Nothing draws ire from an Alaskan cultivator quite like the topic of Matanuska Thunder Fuck (MTF). While some claim they have smoked “real” MTF, those people are actually few and far between.
“Look, there was never an MTF strain,” Green Go LLC Owner Fuzzy Millhouse explained with exasperation on a garden tour in 2020. “It was just something made up by people sitting in a garage trying to find a way to sell it on the black market.”
According to Millhouse, in the ‘70s and ‘80s, everything coming out of Alaska was called MTF – regardless of its genetics. But for a strain that put Alaskan Cannabis on the international map, why is there so much contention about the legitimacy of the strain? And perhaps more importantly, why does it matter?
The fodder for the legend that would become MTF actually began 2,000 miles away from the Mat-Su Valley in 1974 when High Times first mentioned it in print. Within months, the price of MTF shot up to $70 an ounce and everyone wanted skin in the game.
“I’ve been growing here since the 80s, and in my opinion, there really was no MTF. We were all growing and mixing variations of Northern Lights #5 and Maui Wowie. It all came down to good marketing,” said long-time valley cultivator and owner of Karma Grown, Tom Holohan.
But High Times’ involvement in the legend’s development wasn’t over yet. When the landmark Alaska Supreme Court decision Ravin v. State was decided, High Times writer Blair Sachs-Benedict was there to cover it. In August 1975, Alaska and MTF were the cover story.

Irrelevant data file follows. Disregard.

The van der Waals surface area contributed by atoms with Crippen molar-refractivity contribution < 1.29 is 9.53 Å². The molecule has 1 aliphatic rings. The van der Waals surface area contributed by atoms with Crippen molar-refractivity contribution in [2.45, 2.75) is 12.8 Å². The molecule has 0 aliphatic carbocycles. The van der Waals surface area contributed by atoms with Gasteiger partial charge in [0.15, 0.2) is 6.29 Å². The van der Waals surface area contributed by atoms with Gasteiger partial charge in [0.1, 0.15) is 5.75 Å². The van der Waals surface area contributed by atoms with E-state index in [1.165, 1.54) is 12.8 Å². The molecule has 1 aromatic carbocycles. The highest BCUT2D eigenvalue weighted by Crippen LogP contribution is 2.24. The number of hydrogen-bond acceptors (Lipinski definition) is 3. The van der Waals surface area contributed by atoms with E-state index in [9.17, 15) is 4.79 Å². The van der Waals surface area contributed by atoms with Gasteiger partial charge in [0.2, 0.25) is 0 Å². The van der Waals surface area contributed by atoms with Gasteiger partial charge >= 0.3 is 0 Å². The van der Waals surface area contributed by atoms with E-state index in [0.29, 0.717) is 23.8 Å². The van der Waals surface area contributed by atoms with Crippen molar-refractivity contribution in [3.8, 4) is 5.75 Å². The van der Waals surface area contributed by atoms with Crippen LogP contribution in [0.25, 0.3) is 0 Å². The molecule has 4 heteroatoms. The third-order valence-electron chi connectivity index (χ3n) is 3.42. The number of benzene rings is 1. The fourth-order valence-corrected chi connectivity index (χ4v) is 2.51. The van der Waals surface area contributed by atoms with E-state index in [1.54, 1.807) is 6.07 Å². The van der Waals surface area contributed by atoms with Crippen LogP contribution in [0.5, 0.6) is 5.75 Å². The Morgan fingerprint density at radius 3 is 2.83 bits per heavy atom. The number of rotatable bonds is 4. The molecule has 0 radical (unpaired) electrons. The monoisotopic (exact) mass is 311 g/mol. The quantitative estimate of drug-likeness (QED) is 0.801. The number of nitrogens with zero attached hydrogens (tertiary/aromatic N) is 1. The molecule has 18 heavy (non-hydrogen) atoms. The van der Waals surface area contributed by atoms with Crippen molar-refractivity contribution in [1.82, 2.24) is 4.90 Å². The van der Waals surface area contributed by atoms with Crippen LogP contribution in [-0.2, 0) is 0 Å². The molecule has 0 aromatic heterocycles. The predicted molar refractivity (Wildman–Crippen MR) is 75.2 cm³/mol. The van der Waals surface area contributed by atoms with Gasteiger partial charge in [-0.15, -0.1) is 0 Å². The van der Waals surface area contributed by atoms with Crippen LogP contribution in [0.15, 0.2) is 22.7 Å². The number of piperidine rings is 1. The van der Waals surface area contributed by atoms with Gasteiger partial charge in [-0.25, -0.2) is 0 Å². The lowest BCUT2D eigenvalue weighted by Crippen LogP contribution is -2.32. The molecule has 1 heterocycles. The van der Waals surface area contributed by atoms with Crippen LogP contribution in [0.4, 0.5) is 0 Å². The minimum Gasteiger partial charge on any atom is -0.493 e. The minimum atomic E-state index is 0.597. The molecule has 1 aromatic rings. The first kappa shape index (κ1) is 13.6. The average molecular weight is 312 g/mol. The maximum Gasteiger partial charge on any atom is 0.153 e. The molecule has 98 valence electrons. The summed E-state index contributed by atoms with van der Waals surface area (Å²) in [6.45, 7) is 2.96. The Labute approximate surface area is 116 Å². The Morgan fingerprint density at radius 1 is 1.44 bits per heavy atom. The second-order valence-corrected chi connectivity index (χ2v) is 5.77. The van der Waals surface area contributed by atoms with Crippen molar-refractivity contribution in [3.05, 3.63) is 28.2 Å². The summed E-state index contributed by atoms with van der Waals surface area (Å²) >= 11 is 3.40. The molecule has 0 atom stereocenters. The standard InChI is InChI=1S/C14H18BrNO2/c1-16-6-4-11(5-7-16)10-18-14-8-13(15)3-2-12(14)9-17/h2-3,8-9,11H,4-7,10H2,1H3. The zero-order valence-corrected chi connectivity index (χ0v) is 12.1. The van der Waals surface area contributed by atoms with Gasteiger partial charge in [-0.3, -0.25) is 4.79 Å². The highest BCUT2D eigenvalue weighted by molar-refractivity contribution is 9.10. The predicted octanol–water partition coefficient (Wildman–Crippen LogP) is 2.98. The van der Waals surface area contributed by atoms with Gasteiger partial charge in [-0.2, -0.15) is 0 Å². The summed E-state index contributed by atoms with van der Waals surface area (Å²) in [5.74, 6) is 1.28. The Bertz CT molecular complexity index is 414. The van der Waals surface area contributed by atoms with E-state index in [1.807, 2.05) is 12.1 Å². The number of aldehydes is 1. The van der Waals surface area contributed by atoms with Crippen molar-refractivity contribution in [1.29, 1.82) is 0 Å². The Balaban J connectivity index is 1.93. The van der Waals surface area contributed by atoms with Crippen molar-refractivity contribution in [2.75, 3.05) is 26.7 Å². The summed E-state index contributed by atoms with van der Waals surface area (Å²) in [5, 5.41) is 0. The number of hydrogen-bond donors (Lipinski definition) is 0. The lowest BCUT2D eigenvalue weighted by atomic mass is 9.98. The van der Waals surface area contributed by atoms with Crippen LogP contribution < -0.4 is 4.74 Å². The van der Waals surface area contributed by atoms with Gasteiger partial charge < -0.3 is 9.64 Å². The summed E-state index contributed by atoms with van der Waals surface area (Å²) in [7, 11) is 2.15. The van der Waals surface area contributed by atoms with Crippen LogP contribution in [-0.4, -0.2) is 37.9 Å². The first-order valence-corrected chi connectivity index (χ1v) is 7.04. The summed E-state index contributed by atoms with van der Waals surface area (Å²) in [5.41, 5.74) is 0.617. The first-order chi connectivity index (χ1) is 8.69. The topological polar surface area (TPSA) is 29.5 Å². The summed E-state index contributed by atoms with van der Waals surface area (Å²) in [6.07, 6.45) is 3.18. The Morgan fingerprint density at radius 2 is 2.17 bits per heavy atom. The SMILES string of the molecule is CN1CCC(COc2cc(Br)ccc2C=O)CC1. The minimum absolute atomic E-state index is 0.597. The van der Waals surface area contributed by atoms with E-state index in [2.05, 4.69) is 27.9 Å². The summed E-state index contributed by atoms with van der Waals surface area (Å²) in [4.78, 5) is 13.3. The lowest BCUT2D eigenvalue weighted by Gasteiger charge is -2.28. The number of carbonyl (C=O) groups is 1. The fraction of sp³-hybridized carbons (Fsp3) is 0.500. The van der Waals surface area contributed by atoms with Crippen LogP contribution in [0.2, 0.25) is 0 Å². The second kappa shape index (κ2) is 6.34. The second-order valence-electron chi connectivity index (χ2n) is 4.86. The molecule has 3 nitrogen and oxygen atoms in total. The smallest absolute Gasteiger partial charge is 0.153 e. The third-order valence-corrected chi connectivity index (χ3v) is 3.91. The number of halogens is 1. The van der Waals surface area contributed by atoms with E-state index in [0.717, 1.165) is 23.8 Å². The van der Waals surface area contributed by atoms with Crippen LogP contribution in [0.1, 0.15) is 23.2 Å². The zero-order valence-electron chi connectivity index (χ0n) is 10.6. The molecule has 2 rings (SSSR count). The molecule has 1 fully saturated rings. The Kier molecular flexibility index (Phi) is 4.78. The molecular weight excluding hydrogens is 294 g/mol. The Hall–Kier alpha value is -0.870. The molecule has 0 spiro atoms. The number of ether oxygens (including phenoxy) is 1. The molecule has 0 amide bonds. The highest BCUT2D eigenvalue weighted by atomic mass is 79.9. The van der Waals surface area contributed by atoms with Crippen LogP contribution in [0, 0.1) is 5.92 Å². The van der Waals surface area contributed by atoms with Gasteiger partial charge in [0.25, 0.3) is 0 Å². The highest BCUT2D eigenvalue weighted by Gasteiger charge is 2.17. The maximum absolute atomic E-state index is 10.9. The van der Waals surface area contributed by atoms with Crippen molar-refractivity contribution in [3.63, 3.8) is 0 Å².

“MTF buds are the size of a malamute’s paw … the weed burns slowly, evenly, showing its good breeding, and the taste is smooth and full, with an authoritative bite,” wrote Sachs-Benedict, who said he had never tried better weed.
With a blessing from the preeminent authority on Cannabis, demand for MTF reached a fever pitch. So, it was only natural that Alaskans claimed the strain as their own to reap the benefits of all the free press. The downside was that it muddied the waters and made it nearly impossible to find the original strain that caused so much commotion. Moreover, a grower’s bust of the purported strain originator, a man simply known as Nordhoff, also called into doubt whether the original genetics were saved – that is, if they existed in the first place.
In recent years, there has been a resurgence of the infamous MTF, but its origins are no less shrouded in mystery.
“We get people trying to sell us MTF all the time, but when we ask about the genetics, they get sketchy and defensive,” said a local buyer who preferred to remain anonymous.
MTF is the perfect anecdote for what is happening in much of the industry right now. Classic strains are being phased out in favor of flashier, well-marketed offshoots. Maybe constant pheno hunting is the new name of the game in Cannabis. Still, as an Alaskan who grew up feeling proud of our state’s contribution to the global Cannabis market, I can’t help but wonder what we’re losing in our pursuit of the next best thing.